SIG:CMC/CoMeRe metadata schema draft for CMC (2014)

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This page is part of the wiki space of the TEI-SIG “Computer-mediated communication".


Status of this draft

This page describes a draft for a metadata schema for genres on computer-mediated communication (CMC) in TEI. The draft has been created by members of the TEI-SIG "Computer-Mediated Communication" and applied to all corpora of the CoMeRe project: all these corpora can be fully downloaded from the repository . Documentation on the CoMeRe project is on its website:

The SIG encourages everybody to discuss this draft and give their feedback/comments using the "discussion" function on top of this page. The comments/discussions will be carefully taken into consideration in the further development of the schema.

The history of the draft is documented on the main wiki page of the SIG. This page should be read in parallel to SIG:CMC/Draft: A basic schema for representing CMC in TEI.

Authors of this draft: Thierry Chanier.

Rationales for Modelling CMC discourse

Note : we use the terme CMC (which stands for Computer-Mediated Communication) in a broad meaning, when refering to all kinds of Networks Mediated Communication (cf. SMS).

Annotation is basically an interpretation and the TEI markup naturally encompasses hypotheses concerning what a text is and what it should be. Although the TEI was historically dedicated to the markup of literature texts, various extensions have been developed for the annotation of other genres and discourses, including poetry, dictionaries, language corpora or speech transcriptions. If one wants to still apply the word “text” to a coherent and circumscribed set of CMC interactions, it is not so much in the sense originally developed by the TEI. Indeed, it would be closer to the meaning adopted by Bauldry & Thibault (2006). These authors consider (ibid: 4) “texts to be meaning-making events whose functions are defined in particular social contexts” following Halliday (1989:10) who declared that “any instance of living language that is playing a role some part in a context of situation, we shall call it a text. It may be either spoken or written, or indeed in any other medium of expression that we like to think of.”

Bearing the above in mind, we found it more relevant to start from a general framework, that we will term “Interaction Space”, encompassing, from the outset, the richest and the more complex CMC genres and situations. Therefore, we did not work genre by genre, nor with scales that would, for instance, oppose simple and complex situations (e.g. unimodal versus multimodal environments) - as said, our goal is to release guidelines for all CMC documents and not for each CMC genre. This also explains why we did not limit ourselves solely to written communication. For these reasons, we take multimodality into account and our approach is akin to the one under discussion in European networks delaing with TEI and oral corpora: they tend to reject the collection and study of oral corpora as self contained elements and prefer to study oral and multimodal corpora within a common framework.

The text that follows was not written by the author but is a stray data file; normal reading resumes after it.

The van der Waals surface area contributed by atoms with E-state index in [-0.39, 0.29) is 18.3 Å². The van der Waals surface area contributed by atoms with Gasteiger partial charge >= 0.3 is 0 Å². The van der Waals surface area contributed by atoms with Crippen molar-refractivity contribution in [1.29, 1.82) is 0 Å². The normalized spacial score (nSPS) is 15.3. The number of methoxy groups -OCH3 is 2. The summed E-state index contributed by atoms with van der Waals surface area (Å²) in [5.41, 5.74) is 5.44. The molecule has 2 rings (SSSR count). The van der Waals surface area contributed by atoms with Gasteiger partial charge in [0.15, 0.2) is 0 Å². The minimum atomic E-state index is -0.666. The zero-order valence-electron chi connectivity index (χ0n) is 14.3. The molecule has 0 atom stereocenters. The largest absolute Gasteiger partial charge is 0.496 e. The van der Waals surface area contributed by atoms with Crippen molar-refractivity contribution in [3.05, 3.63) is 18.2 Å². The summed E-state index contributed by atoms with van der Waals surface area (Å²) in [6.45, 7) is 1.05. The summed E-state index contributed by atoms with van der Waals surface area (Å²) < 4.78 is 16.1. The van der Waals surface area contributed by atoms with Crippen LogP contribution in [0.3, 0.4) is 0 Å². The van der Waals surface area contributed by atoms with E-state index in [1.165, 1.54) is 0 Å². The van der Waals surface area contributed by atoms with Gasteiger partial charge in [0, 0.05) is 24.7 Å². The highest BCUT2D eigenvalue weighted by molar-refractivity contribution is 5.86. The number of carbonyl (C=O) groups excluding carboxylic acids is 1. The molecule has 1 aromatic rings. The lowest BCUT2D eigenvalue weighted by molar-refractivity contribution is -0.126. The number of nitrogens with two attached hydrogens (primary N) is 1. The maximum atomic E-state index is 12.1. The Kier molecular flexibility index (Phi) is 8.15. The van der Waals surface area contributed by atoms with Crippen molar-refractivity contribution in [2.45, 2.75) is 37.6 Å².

Interaction Space

Figure 1: Interaction Space

IS space.jpg

Interaction space: time, location, participants

An Interaction Space (henceforth referred to as IS) is an abstract concept, located in time (with a beginning and ending date with absolute time, hence a time frame) where interactions between a set of participants occur within an online location. The online location is defined by the properties of the set of environments used by the set of participants. Online means that interactions have been transmitted through networks, Internet, Intranet, telephone, etc. The set of participants is composed of individual members or groups. It can be a predefined learner group or a circumscribed interest group. A mandatory property of a group is the listing of its participants.

The range of types of interactions (and their related locations) is widespread. On one end of the scale, we find simple types with one environment based on one modality / tool (e.g., one email system, or text chat system, etc). On the other end of the scale, complex environments such as LMSs, where several type of communication modalities are integrated (see hereafter example with the LMS WebCT which uses only textual modalities synchronous — text chat — and asynchronous — email and forum —).

Environment, mode and modality

An environment may be synchronous or asynchronous, mono or multimodal. Multimodality refers to environments that offer several interaction tools, integrated within the same interface. Every tool uses one mode of communication (e.g., oral, text, icon, nonverbal) and one modality (e.g., a text chat has a specific textual modality, different from the modality of a collective word processor, although both are based on the same textual mode). Every modality has its own grammar which constraints interactions. The icon modality within an audio-graphic environment is composed of a finite set of icons (raise hand, clap hand, is_talking, momentarily absent, etc.). Consequently, an interaction may be multimodal because several modes are used and/or several modalities.